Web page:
In a Jingbao article on the future of Nanshan District, Li Xiaogan, recently appointed Nanshan District Secretary, noted for example, “In constructing a global district and promoting urban renovation, Nanshan District will have several advantages over the next few years. First, the largest urban renovation project in Guangdong Province – Dachong Urban Village, with a total project area of 683,000 square meters; second, the urban renovation project for the five villages of Baishizhou in Shahe, which is currently being planned, also has an area of over 650,000 square meters, and is again one of the largest in the Province; third, located in the north of the District, the three Shuiyuan villages are within the water conservation and ecological conservation red lines, and are thus relatively backward, however, they are also now in the planning stage of development; forth, the old Xili Market, which we are planning to convert to an urban complex; fifth, the banks of the Shahe River, where we will take international bids to create an ecological cultural corridor, and; six, Nanshan Old City, which with everyone’s support we hope to return to its status as Shenzhen’s historical and cultural root, by resituating all residents and completely rebuilding.”

Recent impressions of Baishizhou, below:

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cui bono? state power, urban village rights, and the vanishing of affordable housing

Recent events in Dachong draw our attention to how news coverage and debate about Shenzhen urban renovation projects focus on conflicts between the real estate developers and urban villages, effectively rendering invisible the growing lack of affordable housing for Shenzhen’s migrant workers.

Shenzhen’s mandatory urban renovation plans benefit developers and the government because villages must negotiate a transfer of land use rights. This means that even though compensation packages enrich villagers, long-term, successful project developers and the municipal government end up making more. In this sense, villager complaints that they have been underpaid have a certain legitimacy.  However, in return for their landuse rights, villagers receive compensation packages that include standardized reimbursement for extant housing, moving costs, and compensation for loss of livelihood. Villagers with multiple holdings and savvy negotiating skills become very rich; published reports indicate that as a result of development, Dachong villagers have joined the ranks of millionaires and several are now billionaires.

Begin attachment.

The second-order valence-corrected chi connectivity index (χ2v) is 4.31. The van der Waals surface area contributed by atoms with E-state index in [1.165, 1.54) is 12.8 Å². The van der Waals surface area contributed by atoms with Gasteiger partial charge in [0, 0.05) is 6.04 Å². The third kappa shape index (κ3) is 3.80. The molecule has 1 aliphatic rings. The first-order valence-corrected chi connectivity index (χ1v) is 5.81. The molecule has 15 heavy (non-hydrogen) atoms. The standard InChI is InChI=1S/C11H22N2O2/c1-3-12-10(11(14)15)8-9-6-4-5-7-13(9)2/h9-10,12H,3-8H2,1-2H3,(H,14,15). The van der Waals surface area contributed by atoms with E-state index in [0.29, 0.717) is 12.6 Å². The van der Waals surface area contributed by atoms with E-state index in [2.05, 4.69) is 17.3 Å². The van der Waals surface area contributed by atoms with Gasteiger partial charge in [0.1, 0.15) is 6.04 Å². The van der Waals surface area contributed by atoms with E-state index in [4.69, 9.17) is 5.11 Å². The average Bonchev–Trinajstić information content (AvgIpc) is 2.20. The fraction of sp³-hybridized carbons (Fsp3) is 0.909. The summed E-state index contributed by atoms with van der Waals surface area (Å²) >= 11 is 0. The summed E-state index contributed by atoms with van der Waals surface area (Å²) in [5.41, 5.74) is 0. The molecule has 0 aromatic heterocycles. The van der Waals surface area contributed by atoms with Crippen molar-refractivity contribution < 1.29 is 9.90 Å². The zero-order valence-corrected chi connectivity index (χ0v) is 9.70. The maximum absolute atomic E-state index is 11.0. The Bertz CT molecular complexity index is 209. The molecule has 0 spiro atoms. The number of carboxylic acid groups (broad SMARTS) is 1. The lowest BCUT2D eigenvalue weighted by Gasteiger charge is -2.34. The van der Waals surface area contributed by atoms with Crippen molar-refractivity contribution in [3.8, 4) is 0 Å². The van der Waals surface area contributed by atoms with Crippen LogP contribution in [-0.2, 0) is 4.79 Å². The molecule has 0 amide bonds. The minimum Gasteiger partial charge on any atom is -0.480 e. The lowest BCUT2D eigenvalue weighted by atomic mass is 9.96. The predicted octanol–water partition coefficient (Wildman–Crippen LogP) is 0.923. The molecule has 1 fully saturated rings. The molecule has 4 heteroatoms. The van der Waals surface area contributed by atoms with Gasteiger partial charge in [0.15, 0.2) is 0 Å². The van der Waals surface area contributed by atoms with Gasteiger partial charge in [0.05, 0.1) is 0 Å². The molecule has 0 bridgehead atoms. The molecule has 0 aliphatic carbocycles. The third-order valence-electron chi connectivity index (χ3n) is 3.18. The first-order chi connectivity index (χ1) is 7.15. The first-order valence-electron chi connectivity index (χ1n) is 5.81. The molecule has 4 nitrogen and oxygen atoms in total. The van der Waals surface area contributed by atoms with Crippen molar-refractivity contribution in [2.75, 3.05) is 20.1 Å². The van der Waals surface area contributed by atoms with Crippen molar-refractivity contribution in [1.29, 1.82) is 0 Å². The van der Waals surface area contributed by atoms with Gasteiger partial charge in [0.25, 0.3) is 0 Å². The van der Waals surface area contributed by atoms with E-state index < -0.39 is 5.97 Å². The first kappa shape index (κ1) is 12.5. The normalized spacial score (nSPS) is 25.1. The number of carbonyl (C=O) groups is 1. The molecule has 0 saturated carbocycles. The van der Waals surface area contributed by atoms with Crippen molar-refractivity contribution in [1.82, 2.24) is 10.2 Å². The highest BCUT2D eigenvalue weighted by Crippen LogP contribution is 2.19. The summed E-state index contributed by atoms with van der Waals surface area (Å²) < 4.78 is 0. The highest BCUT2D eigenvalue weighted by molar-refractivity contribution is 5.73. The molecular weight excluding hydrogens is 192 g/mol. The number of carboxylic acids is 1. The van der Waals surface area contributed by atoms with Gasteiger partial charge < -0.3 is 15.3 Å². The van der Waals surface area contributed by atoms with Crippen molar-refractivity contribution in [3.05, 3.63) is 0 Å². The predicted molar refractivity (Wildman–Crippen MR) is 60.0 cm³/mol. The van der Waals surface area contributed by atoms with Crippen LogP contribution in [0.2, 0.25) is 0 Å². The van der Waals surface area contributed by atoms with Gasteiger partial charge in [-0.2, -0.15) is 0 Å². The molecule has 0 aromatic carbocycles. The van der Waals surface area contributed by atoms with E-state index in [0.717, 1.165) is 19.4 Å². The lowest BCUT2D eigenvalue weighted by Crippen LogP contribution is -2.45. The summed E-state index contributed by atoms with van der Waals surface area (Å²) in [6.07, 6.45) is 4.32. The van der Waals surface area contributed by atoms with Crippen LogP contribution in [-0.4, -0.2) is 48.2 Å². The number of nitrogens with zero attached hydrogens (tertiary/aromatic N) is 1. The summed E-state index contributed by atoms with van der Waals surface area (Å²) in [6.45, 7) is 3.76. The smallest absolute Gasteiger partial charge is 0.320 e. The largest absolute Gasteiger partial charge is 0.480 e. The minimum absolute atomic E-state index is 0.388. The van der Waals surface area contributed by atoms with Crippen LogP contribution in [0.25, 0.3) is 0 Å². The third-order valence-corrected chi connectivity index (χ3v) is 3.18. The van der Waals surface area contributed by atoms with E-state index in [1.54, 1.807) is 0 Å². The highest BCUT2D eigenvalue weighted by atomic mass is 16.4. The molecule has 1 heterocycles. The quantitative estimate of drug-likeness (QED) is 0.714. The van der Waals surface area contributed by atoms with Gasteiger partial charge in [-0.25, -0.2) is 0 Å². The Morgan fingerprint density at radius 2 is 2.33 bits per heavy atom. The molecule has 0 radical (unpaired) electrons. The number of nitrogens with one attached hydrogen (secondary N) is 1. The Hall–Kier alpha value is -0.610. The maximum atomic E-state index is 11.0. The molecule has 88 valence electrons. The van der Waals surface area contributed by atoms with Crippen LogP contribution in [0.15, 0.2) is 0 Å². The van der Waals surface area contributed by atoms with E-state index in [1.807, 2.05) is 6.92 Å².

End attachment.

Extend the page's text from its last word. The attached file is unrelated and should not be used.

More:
Huarun (China Resources)  has been negotiating with Dachong since March 2009. Indeed, banners calling for early decisions to sign transfer contracts were draped throughout Dachong and construction walls have been painted with slogans that sing the benefits of urban village  renovation. A sample — Scientific urban planning, collective transformation; Harmonious renovation, civilized relocation. New Dachong, New Life, New Development.

Nevertheless, as of April 15, there were still ten holdouts. The Dachong Stock Holding Corporation wrote an open letter to those holdouts, asking them to sign contracts immediately. A translation of the letter: Continue reading

statutory planning and opportunistic urbanization

How to interpret the following soundbite?

The spokesman for the Municpal Planning and Land Council stated that through 2010, the City had approved 96 proposals to raze 832.77 hectares and build on 637.08 dedicate hectares, and plans to build 32.77 million square meters of architecture.  市规划国土委有关负责人介绍,截至2010年,全市累计批准拆除重建类改造规划96项,涉及拆除用地面积约832.77公顷,建设用地面积约637.08公顷,规划建筑面积约3277万平方米。 Continue reading